Snipers to be tried in Maryland

Sniper shootings coverage
Convicted snipers John Allen Muhammad and Lee Boyd Malvo will return to stand trial in Maryland, site of six of the 10 sniper killings that paralyzed Washington-area residents with fear 2 1/2 years ago.

Their extradition across the Potomac to Montgomery County was announced yesterday by Virginia Gov. Mark R. Warner and Maryland Gov. Robert L. Ehrlich Jr., coming just days after the final Virginia charges were dropped against Muhammad, 44, and Malvo, 20.

Maryland beat out two other states that had also vied for the right to try the pair next, Alabama and Louisiana.

While state prosecutors and victims' families have sought their chance in court against the men, they conceded that a new trial could reopen painful emotions - and the snipers' lawyers immediately criticized the move as a waste of money.

"Of the three jurisdictions, in [Warner's] mind, Montgomery County had the strongest argument for why they should have a chance to prosecute," said Kevin Hall, Warner's press secretary.

Authorities have linked the two men to more than a dozen killings and at least seven other shootings around the country, but Montgomery County had the most killings - six - of any jurisdiction.

"Those are families that perhaps need some closure and a community that needs some satisfaction," Hall said. Montgomery County State's Attorney Douglas F. Gansler said he expects both men to be transferred to Maryland within the week. He will then have 30 days to indict them and 180 days to take them to trial.

Gansler said he hopes to try them together for all six killings, seeking the death penalty against Muhammad and life in prison for Malvo.

In Virginia courts, both were convicted of murder - Muhammad sentenced to death, and Malvo, who was 17 at the time of the shootings, receiving two life sentences without parole.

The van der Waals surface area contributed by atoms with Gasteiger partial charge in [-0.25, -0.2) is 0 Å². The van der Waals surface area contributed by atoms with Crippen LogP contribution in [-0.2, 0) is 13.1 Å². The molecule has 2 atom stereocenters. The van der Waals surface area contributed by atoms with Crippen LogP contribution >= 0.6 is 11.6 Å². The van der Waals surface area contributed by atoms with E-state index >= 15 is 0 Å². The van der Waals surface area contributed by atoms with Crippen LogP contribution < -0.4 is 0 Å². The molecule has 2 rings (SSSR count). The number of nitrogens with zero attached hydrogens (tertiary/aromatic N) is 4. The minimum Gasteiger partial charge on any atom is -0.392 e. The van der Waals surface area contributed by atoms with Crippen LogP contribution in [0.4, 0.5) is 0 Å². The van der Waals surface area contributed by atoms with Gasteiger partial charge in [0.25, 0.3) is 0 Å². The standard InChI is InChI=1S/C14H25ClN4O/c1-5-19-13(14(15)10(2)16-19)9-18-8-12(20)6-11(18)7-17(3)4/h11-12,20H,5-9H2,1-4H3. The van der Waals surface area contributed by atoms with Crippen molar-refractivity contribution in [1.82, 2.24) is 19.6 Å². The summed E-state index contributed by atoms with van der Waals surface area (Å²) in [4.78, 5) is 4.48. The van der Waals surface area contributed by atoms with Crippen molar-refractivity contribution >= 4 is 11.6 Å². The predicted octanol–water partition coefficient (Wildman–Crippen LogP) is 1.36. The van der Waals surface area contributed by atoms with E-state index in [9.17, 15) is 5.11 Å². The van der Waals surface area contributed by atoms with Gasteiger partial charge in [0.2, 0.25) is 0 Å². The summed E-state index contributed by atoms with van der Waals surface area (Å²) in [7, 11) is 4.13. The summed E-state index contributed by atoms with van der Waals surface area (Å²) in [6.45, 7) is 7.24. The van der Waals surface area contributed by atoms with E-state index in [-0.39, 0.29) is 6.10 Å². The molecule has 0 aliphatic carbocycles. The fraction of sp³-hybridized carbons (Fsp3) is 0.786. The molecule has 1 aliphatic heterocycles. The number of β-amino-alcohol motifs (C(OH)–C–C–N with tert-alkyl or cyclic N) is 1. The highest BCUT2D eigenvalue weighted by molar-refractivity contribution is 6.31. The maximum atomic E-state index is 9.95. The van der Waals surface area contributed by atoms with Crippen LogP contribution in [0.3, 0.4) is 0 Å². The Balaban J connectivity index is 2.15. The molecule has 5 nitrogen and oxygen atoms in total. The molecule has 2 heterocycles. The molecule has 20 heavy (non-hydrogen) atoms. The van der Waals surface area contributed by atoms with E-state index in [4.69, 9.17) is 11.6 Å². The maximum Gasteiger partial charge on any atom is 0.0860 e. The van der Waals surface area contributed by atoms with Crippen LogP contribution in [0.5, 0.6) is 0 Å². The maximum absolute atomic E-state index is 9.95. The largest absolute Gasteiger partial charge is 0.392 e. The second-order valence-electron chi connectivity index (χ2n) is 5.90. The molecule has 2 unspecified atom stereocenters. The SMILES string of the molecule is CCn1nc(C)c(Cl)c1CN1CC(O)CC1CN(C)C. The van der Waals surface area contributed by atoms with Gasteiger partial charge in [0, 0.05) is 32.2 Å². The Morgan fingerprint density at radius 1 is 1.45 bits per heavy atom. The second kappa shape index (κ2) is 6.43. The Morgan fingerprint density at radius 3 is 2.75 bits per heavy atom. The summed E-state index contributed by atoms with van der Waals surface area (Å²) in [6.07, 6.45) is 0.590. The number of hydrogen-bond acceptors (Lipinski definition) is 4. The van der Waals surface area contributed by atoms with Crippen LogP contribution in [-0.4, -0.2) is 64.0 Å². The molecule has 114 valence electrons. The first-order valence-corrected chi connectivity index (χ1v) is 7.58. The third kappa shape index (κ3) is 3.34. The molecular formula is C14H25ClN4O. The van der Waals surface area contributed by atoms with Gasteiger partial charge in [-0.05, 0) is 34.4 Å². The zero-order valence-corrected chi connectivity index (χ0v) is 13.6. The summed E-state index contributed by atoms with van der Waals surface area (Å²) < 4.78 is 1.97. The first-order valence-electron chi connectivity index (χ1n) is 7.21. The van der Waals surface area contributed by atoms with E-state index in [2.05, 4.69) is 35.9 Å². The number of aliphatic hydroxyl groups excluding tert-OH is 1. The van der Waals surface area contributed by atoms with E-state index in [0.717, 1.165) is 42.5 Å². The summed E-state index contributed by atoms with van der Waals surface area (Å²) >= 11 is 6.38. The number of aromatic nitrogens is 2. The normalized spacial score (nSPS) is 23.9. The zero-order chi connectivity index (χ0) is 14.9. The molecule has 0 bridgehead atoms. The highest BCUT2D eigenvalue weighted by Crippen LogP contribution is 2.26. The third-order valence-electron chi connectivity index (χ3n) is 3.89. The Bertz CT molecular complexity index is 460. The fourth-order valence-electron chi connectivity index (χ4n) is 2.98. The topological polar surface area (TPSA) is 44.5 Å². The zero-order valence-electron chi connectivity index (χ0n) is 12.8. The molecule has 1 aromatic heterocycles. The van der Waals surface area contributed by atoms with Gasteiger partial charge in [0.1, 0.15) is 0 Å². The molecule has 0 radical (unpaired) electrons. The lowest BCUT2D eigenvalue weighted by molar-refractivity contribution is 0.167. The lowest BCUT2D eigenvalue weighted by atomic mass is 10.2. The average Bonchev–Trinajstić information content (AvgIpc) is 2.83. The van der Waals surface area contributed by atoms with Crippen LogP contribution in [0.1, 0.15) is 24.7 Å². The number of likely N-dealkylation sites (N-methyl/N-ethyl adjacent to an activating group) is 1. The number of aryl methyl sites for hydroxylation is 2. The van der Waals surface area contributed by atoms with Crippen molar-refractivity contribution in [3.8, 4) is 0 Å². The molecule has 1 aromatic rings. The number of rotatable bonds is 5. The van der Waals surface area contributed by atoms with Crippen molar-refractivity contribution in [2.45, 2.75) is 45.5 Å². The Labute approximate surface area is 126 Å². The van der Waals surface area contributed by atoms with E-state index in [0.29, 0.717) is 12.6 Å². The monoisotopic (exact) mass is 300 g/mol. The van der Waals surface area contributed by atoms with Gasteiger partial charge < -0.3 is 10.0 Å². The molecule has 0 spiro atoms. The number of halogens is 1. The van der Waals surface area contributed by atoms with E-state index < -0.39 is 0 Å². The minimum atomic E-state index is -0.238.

Their lawyers condemned additional trials in Maryland as "a waste of taxpayers money" and "an exercise in absolute futility" because neither man is expected to see a day of freedom for the rest of their lives.

"There is a huge willingness to spend taxpayer dollars to obtain nothing different than the same results," said Peter D. Greenspun, the Fairfax attorney who has been representing Muhammad.

"Why there would be a lust to line up death sentences at a huge expense - a financial and emotional expense - is beyond me," Greenspun said, "but that's the politics of the death penalty."

Financial records last year showed the Virginia trials cost more than $4 million in public money.

But Montgomery prosecutor Gansler, who pushed to bring the snipers to Maryland, argued that the trials will cost no more than any other high-profile case. He called the additional prosecution "insurance" in case the Virginia convictions are reversed.

Muhammad's attorneys say they will petition the Virginia Supreme Court to rehear his appeal within the next two weeks. Malvo's lawyer said he no longer has the right to appeal - and a recent U.S. Supreme Court decision renders him ineligible for execution. The governors agreed the men would return to Virginia to serve their sentences after the Maryland trial is complete.